Moore notches first number one
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Moore notches first number one

Thursday, May 24, 2012 – Kip Moore scored the first number one single of his career with Somethin' 'Bout a Truck on the Billboard Country Songs chart for the week ending June 2. The Georgia native took over the top of the chart from Jason Aldean's Fly Over States, which slipped to second. On the CD chart, Carrie Underwood led the way with "Blown Away."

Elsewhere on the song chart, Zac Brown Band moved up one to third with No Hurry. Eric Church moved up two to fourth with Springsteen, while Underwood's hit, Good Girl was up one to fifth. Luke Bryan has another big hit on his hands with Drunk On You, up three to sixth.

Toby Keith was at 11 with Beers Ago, up 3. Dierks Bentley also moved up 3 - to 16 - with 5-1-5-0. Kenny Chesney debuted at 24 with Come Over.

On the album chart, Lionel Richie and Luke Bryan stayed two-three with "Tuskegee" and "tailgates & tanlines" respectively. Willie Nelson debuted in fourth with "Heroes." Church was fifth with "Chief."

Hunter Hayes' self-titled debut was at 19, up 3. Eli Young Band was up 4 to 21 with "Life At Best." Pistol Annies also climbed 4 - to 22 - with "Hell on Heels." Chris Young's "Neon" jumped 5 to 23. Justin Moore was at 26 with "Outlaws Like Me," up 5. "Number One Hits" from Tim McGraw was at 27, up 3. "Icon: George Strait" was 28th, up 4. "Icon: Billy Currington" jumped 6 places to 29. Florida George Line debuted at 35 with "It'z Just What We Do." "NOW That's What I Call Country Ballads" moved up 4 to 38.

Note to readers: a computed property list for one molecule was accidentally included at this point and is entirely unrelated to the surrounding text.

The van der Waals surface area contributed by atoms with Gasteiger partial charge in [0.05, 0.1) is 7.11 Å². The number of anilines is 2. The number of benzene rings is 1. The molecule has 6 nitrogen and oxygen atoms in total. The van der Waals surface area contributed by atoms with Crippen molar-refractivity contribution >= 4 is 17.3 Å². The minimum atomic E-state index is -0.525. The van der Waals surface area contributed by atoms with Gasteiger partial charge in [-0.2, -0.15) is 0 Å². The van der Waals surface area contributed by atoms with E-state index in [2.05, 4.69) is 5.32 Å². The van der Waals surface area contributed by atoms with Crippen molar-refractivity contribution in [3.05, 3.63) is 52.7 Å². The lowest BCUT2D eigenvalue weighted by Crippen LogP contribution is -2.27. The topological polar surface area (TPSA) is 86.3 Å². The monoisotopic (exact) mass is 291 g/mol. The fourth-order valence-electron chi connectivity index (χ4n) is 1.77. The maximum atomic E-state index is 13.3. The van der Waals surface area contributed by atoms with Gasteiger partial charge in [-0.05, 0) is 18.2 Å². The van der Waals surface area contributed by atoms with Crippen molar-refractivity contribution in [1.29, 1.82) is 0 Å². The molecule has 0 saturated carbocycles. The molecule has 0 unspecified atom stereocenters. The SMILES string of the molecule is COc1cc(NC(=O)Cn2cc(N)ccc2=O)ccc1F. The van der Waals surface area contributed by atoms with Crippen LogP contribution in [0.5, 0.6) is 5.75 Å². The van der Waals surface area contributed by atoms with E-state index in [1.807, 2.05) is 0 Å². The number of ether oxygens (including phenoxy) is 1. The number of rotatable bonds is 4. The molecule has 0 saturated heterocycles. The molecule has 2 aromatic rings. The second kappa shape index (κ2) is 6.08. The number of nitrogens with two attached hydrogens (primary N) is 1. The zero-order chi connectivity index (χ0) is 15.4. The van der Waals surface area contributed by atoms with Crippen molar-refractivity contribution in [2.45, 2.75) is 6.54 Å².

On the bluegrass album chart, Trampled by Turtles remained first with "Stars and Satellites." "The Gospel Side of Dailey & Vincent" remained second. Punch Brothers were third with "Who's Feeling Young Now? Alison Krauss & Union Station were fourth with "Paper Airplane," while Carolina Chocolate Drops stood in fifth with "Leaving Eden."

On the overall top 200, Underwood was 3rd, Richie 9th, Bryan 14th, Nelson 18th and Church 22nd.


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CD reviews for Kip Moore

CD review - Wild World There are moments while listening to Kip Moore's album where the listener might feel like he/she is sampling new Kid Rock music - albeit, with plenty more heart and soul. Moore sings with a similarly endearing scratchy vocal tone, and has a primarily country music fan base, but that's where these two artists part ways artistically. Whereas Kid Rock mostly raises hell, Moore raises awareness. Kid Rock might be perfectly comfortable singing about his dark side, but Moore is heard ...
CD review - Room To Spare: The Acoustic Sessions Kip Moore's greatest musical selling point is his raspy singing voice. Much like Bob Seger long before him, his is a vocal tone that gets your immediate attention every time you hear it. This EP-length project presents Moore in a quieter setting than usual. That distinctive voice is unavoidable, though, whether revved up or tamped down. The song that stands out most is "It Ain't California," which is introduced with a beautifully twangy electric guitar riff. ...
CD review - Slowheart If you're one of those people who read CD inserts before listening to the music, Kip Moore starts out with one at least one strike against him on his third album. In the two pages of acknowledgements and thank yous (two pages!) there's this mixed metaphor on thank you number one, which goes out to Jesus: "You continually pull me from the sinking sand. . . I'm out of the woods because of your love." Um, not a lot of sand in the woods, Kip. Thankfully, things get better as ...


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